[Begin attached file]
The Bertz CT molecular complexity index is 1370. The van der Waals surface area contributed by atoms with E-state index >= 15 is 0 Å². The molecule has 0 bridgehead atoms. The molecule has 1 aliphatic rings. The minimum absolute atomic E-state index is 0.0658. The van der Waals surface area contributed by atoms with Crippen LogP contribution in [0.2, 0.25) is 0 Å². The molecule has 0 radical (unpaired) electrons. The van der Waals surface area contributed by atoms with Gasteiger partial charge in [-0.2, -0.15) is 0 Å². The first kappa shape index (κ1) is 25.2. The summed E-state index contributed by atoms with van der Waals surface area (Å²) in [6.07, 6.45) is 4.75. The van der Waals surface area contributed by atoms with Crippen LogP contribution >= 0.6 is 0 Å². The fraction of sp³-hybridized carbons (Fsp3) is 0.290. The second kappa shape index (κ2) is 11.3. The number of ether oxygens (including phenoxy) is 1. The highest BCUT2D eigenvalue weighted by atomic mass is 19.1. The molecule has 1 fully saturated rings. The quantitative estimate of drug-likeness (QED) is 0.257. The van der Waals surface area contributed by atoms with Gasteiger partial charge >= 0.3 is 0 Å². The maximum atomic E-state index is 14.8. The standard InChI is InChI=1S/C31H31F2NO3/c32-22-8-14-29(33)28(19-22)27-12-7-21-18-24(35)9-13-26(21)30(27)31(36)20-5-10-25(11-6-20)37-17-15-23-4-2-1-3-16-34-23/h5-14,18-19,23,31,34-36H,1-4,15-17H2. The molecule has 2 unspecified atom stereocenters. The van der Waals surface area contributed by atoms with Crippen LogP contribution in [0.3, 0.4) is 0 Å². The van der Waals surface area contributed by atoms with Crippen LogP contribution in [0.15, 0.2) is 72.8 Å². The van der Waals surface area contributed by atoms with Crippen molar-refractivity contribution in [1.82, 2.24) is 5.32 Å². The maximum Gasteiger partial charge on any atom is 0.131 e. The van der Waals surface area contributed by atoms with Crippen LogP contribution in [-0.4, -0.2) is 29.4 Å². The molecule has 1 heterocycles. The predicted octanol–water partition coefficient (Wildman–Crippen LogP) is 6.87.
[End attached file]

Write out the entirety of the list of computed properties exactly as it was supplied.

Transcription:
The Bertz CT molecular complexity index is 1370. The van der Waals surface area contributed by atoms with E-state index >= 15 is 0 Å². The molecule has 0 bridgehead atoms. The molecule has 1 aliphatic rings. The minimum absolute atomic E-state index is 0.0658. The van der Waals surface area contributed by atoms with Crippen LogP contribution in [0.2, 0.25) is 0 Å². The molecule has 0 radical (unpaired) electrons. The van der Waals surface area contributed by atoms with Gasteiger partial charge in [-0.2, -0.15) is 0 Å². The first kappa shape index (κ1) is 25.2. The summed E-state index contributed by atoms with van der Waals surface area (Å²) in [6.07, 6.45) is 4.75. The van der Waals surface area contributed by atoms with Crippen LogP contribution >= 0.6 is 0 Å². The fraction of sp³-hybridized carbons (Fsp3) is 0.290. The second kappa shape index (κ2) is 11.3. The number of ether oxygens (including phenoxy) is 1. The highest BCUT2D eigenvalue weighted by atomic mass is 19.1. The molecule has 1 fully saturated rings. The quantitative estimate of drug-likeness (QED) is 0.257. The van der Waals surface area contributed by atoms with Gasteiger partial charge >= 0.3 is 0 Å². The maximum atomic E-state index is 14.8. The standard InChI is InChI=1S/C31H31F2NO3/c32-22-8-14-29(33)28(19-22)27-12-7-21-18-24(35)9-13-26(21)30(27)31(36)20-5-10-25(11-6-20)37-17-15-23-4-2-1-3-16-34-23/h5-14,18-19,23,31,34-36H,1-4,15-17H2. The molecule has 2 unspecified atom stereocenters. The van der Waals surface area contributed by atoms with Crippen LogP contribution in [0.3, 0.4) is 0 Å². The van der Waals surface area contributed by atoms with Crippen LogP contribution in [0.15, 0.2) is 72.8 Å². The van der Waals surface area contributed by atoms with Crippen molar-refractivity contribution in [1.82, 2.24) is 5.32 Å². The maximum Gasteiger partial charge on any atom is 0.131 e. The van der Waals surface area contributed by atoms with Crippen LogP contribution in [-0.4, -0.2) is 29.4 Å². The molecule has 1 heterocycles. The predicted octanol–water partition coefficient (Wildman–Crippen LogP) is 6.87.